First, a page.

Melanie Lynskey is poised for a comeback as Amy, a recent divorcee. Much can be made of the trajectories of actress and character in Todd Louiso's incisively wry comedy, which occasionally recalls D.W. Griffith's True Heart Susie, a silent film in which actress and part blurred most in extreme close up. Lynskey plays a girl done wrong by her husband, a man she loved once but clearly learned to sleepwalk with, and now they've split, she's thirtysomething and stuck in the warmly regressive embraces of her parents. Her mother (a stunningly on key Blythe Danner) is caring in her bourgeois best; Lynskey's weight, dowdiness, and sense that she just has to be more than she seems, are ritually addressed. Her father (John Rubinstein, perfectly negligible as the man who lives to keep trucking) is quietly understanding about his daughter's tailspin, though he comforts her saying he's "not good at talking." So, forced into more J. Crew uniforms, she attends the upscale dinner parties her family relies upon for continued business in their law firm. There she meets Jeremy (Christopher Abbott), a wildly successful stage actor so unable to speak for himself he's allowed his mother (Julie White, perfect as always) to believe he's gay. When he pounces on Amy (Lynskey) it's a kinship she identifies as the love she never got before. But Jeremy's 19, and their romance, which is full of comical embarrassment and beautifully soft-sold revelations, underlines her lack of personal development. Stuck in the comfortable but regressive climes of her parents' upstate home, she's surrounded by the awkwardly tender family that kindly keeps all feelings in and behind a glass bell jar. The feelings are palpably half-stated and the script (by Sarah Koskoff) and direction delicately construct the imperfect world we all know from Lands End catalogues—and, for many, from childhood. Simpler statements about the line dividing the look and feel of love are hard to find.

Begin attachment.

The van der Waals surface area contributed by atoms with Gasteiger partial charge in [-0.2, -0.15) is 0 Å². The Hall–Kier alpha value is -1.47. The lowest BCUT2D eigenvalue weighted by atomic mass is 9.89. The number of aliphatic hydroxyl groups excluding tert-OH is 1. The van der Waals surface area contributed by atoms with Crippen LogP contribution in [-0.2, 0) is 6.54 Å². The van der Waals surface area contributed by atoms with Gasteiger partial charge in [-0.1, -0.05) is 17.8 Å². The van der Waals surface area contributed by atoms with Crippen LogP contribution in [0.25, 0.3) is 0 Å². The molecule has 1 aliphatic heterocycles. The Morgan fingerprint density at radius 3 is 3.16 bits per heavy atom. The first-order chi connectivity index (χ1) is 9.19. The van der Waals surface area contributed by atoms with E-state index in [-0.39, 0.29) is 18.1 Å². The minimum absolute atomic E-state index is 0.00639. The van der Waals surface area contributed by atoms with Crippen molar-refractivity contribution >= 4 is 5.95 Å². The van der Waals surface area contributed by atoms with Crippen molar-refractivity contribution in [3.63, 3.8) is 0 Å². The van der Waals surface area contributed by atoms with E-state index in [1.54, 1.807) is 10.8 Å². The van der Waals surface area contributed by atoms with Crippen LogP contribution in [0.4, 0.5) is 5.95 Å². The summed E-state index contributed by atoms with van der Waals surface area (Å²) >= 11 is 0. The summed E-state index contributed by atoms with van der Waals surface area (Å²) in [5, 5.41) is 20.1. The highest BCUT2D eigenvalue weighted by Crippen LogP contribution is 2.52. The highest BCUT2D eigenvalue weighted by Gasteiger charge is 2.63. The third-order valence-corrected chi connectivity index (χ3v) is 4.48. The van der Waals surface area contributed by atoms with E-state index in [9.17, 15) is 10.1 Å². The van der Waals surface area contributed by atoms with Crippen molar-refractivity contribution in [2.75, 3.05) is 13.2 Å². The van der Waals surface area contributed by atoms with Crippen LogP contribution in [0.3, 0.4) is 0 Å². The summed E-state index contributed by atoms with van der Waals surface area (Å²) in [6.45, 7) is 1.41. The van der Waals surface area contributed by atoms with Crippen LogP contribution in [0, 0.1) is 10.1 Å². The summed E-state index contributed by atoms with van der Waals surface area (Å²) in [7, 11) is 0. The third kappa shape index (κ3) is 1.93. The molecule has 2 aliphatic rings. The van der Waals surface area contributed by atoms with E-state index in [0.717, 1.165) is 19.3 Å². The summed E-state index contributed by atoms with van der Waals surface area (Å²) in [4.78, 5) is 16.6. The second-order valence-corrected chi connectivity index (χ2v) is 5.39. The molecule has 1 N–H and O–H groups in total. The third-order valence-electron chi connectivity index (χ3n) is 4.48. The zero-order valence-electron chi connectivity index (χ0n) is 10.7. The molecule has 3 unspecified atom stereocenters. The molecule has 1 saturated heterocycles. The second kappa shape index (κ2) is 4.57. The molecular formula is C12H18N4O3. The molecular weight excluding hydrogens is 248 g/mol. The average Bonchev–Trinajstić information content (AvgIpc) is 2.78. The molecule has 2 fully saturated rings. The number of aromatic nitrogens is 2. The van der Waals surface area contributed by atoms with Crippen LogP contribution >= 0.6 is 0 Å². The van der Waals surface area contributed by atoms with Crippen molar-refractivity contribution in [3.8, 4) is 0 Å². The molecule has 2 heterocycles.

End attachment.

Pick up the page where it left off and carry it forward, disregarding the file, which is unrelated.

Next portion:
Distributor: Oscilloscope Laboratories
Cast: Melanie Lynskey, Blythe Danner, John Rubinstein, Julie White, Christopher Abbott, Dan Futterman
Director: Todd Louiso
Screenwriter: Sarah Koskoff
Producers: Mary Jane Skalski, Hans C. Ritter
Rating: R for language and sexual content.
Running time: 95 min.
Release date: September 7 NY/LA